The Turtle Catcher
It opens with a shocking scene in 1920s Minnesota, in which the title character, Lester Sutter, a mentally handicapped man skilled at catching snapping turtles for meat, is being forced by the three Richter brothers to drown himself because they believe he raped their sister. The narrative then jumps back and forth in time, revealing how the characters arrived at this dramatic moment.
Maggie, the boys’ mother, had emigrated from the old country, concealing from her new husband Wilhelm that she is already pregnant with another man’s baby. After a later child, Liesel, is born a hermaphrodite, Maggie sees it as a sign that her family is cursed. In the meantime, Wilhelm has bought up surrounding farms when times were bad, creating hostility among his neighbors. Worse, he refuses to let his sons join the Army and fight against their German cousins in the Great War. The neighbors take revenge, which sets off a string of events leading to Liesel’s accusation of rape. But does Lester really drown? There is a touch of magical realism to the conclusion.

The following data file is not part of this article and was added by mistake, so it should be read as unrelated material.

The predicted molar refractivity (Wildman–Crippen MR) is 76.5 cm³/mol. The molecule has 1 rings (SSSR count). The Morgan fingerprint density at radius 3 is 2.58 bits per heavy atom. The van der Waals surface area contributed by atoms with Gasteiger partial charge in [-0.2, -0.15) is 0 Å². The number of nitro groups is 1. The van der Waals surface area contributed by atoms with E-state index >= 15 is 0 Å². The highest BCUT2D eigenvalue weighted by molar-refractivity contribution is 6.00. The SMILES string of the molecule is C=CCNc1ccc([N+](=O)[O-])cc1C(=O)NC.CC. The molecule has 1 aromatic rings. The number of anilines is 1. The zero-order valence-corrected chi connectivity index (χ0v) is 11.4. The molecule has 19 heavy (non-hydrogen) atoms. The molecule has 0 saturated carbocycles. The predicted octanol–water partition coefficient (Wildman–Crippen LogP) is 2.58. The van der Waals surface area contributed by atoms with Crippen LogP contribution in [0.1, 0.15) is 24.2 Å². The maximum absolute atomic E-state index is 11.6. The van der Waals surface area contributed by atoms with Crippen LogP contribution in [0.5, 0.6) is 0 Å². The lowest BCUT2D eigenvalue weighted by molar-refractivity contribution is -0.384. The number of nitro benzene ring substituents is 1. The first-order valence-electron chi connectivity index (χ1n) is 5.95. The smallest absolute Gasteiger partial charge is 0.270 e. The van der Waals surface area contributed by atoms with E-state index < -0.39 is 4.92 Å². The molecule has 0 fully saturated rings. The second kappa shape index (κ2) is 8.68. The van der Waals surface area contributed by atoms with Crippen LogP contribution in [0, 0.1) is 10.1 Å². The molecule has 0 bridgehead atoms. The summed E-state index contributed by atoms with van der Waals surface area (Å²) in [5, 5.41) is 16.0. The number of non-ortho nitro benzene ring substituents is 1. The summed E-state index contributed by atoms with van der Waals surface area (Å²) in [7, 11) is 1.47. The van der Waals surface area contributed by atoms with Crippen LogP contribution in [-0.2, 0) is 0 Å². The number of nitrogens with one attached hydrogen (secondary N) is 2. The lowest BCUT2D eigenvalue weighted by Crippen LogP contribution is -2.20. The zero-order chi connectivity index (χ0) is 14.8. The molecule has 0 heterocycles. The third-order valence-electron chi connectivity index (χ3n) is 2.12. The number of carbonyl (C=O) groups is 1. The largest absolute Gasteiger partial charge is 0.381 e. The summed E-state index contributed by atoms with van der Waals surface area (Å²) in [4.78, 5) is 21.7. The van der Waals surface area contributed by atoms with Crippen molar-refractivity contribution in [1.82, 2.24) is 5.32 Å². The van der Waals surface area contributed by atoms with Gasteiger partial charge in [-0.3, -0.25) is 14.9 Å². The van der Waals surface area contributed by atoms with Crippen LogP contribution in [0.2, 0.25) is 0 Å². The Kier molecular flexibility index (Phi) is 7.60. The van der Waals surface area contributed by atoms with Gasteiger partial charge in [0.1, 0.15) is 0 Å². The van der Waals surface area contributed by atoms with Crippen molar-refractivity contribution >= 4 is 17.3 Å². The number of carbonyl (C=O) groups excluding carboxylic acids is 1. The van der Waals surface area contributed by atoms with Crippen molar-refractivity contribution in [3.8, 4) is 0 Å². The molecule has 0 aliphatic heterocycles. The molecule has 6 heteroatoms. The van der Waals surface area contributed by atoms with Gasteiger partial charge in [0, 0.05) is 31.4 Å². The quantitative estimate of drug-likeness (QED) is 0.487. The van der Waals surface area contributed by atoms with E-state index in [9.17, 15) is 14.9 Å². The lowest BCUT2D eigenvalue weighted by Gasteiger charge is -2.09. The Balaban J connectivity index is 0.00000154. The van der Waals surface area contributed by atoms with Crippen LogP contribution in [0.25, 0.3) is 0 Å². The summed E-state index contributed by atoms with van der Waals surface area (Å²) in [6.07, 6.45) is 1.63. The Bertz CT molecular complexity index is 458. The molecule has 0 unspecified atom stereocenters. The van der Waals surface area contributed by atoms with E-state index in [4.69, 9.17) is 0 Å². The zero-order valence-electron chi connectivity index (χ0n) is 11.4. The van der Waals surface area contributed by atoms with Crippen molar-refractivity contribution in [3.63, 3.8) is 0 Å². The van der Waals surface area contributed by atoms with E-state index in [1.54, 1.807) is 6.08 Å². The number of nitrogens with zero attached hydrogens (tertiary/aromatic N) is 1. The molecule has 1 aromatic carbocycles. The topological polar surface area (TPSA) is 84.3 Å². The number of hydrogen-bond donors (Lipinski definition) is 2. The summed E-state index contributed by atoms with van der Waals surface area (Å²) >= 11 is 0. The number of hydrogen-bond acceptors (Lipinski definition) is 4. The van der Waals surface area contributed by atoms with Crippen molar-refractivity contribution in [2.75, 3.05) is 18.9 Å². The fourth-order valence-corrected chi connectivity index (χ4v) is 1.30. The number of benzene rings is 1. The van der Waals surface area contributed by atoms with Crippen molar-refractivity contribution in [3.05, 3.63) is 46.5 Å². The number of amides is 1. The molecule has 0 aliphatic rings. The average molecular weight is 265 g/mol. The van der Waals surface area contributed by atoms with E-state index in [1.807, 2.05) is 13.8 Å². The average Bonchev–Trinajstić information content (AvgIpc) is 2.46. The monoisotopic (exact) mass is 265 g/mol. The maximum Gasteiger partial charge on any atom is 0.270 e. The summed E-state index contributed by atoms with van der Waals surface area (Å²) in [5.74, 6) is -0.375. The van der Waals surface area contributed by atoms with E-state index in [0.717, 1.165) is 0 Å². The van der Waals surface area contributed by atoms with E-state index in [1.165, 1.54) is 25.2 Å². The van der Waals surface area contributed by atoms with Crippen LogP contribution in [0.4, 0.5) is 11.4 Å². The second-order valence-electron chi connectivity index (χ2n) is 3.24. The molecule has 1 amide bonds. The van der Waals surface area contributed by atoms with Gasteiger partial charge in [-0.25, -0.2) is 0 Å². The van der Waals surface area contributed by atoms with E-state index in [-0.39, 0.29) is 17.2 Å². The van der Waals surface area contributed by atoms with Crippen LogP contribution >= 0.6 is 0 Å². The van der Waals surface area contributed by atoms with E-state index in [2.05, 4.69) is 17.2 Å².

Still darker, more violent events deepen the somber tone of this Gothic novel. Liesel is probably the most memorable character, but while the others are well drawn and had believable motives, I didn’t particularly like them. The book’s setting is vivid and the historical elements well done. Helget makes the wartime conflict between Anglo and German immigrants understandable in ways I never got out of a history textbook. If you are a fan of nonlinear storytelling and plots that tread on the dark side of the line, you will enjoy this first novel.